Seven Remonstrances

From Infogalactic: the planetary knowledge core
Jump to: navigation, search

"Seven Admonishments" (traditional Chinese: 七諫; simplified Chinese: 七谏; pinyin: Qī jiàn; literally: "Seven Admonishments") is one of the 17 major sections of the ancient Chinese poetry collection Chu ci, also known as The Songs of the South or The Songs of Chu. The "Seven Admonishments" consists of seven poetic verses, plus a luan. The Seven Admonishments are written in the persona of Qu Yuan, but the actual poet or poets who authored these pieces is unknown; but, Wang Yi supposes them to have been written by Dongfang Shuo, a supposition which David Hawkes rejects, on various grounds. (Hawkes, 2011 [1985]: 245-246) In terms of poetic quality, Hawkes finds the Qi jian poems to be "extremely derivative" of the other Chu ci pieces, and he further describes them as "a long, almost unrelieved litany of complaint which progresses by mere accumulation and ends only when the poet, reader and metaphor are all three exhausted.". (Hawkes, 2011 [1985]: 246)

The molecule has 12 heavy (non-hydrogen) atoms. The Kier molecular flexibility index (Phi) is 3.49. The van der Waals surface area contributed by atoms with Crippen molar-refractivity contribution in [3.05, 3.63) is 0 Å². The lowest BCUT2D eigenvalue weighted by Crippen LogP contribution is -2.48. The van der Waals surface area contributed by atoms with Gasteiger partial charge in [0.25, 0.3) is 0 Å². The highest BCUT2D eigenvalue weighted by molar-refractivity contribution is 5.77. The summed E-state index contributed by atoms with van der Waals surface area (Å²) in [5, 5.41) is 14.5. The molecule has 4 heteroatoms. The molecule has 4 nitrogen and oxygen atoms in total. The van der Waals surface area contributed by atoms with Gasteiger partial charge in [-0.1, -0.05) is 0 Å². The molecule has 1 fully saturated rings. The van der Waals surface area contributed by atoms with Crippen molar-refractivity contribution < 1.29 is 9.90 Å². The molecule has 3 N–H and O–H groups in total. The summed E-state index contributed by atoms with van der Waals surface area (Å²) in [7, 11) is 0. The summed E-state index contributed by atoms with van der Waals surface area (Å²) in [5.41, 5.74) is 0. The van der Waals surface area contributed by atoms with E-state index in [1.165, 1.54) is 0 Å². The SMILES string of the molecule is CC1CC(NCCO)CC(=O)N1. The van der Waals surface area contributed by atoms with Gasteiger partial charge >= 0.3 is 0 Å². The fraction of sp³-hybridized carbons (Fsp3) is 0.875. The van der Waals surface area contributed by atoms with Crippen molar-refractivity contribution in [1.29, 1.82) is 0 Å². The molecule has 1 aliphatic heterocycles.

See also

Source

七諫

References

  • Hawkes, David, translator and introduction (2011 [1985]). Qu Yuan et al., The Songs of the South: An Ancient Chinese Anthology of Poems by Qu Yuan and Other Poets. London: Penguin Books. ISBN 978-0-14-044375-2